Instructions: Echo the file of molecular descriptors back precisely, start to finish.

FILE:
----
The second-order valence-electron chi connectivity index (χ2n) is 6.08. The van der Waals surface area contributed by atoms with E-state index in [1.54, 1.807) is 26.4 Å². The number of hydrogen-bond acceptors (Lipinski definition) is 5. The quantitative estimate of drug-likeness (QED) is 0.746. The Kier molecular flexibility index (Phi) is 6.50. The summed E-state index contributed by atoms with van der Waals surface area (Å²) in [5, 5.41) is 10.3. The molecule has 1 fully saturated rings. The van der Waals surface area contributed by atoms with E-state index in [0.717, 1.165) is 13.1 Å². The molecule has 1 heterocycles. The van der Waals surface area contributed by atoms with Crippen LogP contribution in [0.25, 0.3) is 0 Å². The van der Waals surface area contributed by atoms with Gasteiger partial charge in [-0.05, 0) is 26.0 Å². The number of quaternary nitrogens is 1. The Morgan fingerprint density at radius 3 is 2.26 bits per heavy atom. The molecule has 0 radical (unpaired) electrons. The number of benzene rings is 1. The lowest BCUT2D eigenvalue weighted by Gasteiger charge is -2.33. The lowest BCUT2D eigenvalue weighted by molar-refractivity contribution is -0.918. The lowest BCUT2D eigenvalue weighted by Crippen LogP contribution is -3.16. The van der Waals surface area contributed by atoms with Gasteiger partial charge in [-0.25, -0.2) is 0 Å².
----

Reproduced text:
The second-order valence-electron chi connectivity index (χ2n) is 6.08. The van der Waals surface area contributed by atoms with E-state index in [1.54, 1.807) is 26.4 Å². The number of hydrogen-bond acceptors (Lipinski definition) is 5. The quantitative estimate of drug-likeness (QED) is 0.746. The Kier molecular flexibility index (Phi) is 6.50. The summed E-state index contributed by atoms with van der Waals surface area (Å²) in [5, 5.41) is 10.3. The molecule has 1 fully saturated rings. The van der Waals surface area contributed by atoms with E-state index in [0.717, 1.165) is 13.1 Å². The molecule has 1 heterocycles. The van der Waals surface area contributed by atoms with Crippen LogP contribution in [0.25, 0.3) is 0 Å². The van der Waals surface area contributed by atoms with Gasteiger partial charge in [-0.05, 0) is 26.0 Å². The number of quaternary nitrogens is 1. The Morgan fingerprint density at radius 3 is 2.26 bits per heavy atom. The molecule has 0 radical (unpaired) electrons. The number of benzene rings is 1. The lowest BCUT2D eigenvalue weighted by Gasteiger charge is -2.33. The lowest BCUT2D eigenvalue weighted by molar-refractivity contribution is -0.918. The lowest BCUT2D eigenvalue weighted by Crippen LogP contribution is -3.16. The van der Waals surface area contributed by atoms with Gasteiger partial charge in [-0.25, -0.2) is 0 Å².